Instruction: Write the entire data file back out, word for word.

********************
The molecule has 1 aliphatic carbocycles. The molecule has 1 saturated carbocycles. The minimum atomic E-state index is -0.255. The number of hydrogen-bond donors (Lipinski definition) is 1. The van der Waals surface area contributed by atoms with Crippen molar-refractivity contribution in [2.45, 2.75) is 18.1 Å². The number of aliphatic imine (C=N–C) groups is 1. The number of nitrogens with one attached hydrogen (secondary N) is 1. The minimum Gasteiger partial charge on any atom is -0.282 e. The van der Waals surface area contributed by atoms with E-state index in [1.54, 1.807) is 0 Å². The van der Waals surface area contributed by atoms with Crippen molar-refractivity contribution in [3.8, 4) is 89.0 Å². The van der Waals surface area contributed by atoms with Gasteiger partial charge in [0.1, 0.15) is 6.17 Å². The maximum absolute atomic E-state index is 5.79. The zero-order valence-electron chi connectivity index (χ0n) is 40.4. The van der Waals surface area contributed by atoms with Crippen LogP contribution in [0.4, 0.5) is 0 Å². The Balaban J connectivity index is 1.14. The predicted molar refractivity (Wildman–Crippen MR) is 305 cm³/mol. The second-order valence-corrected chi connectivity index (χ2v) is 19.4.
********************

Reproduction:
The molecule has 1 aliphatic carbocycles. The molecule has 1 saturated carbocycles. The minimum atomic E-state index is -0.255. The number of hydrogen-bond donors (Lipinski definition) is 1. The van der Waals surface area contributed by atoms with Crippen molar-refractivity contribution in [2.45, 2.75) is 18.1 Å². The number of aliphatic imine (C=N–C) groups is 1. The number of nitrogens with one attached hydrogen (secondary N) is 1. The minimum Gasteiger partial charge on any atom is -0.282 e. The van der Waals surface area contributed by atoms with E-state index in [1.54, 1.807) is 0 Å². The van der Waals surface area contributed by atoms with Crippen molar-refractivity contribution in [3.8, 4) is 89.0 Å². The van der Waals surface area contributed by atoms with Gasteiger partial charge in [0.1, 0.15) is 6.17 Å². The maximum absolute atomic E-state index is 5.79. The zero-order valence-electron chi connectivity index (χ0n) is 40.4. The van der Waals surface area contributed by atoms with Crippen LogP contribution in [0.4, 0.5) is 0 Å². The Balaban J connectivity index is 1.14. The predicted molar refractivity (Wildman–Crippen MR) is 305 cm³/mol. The second-order valence-corrected chi connectivity index (χ2v) is 19.4.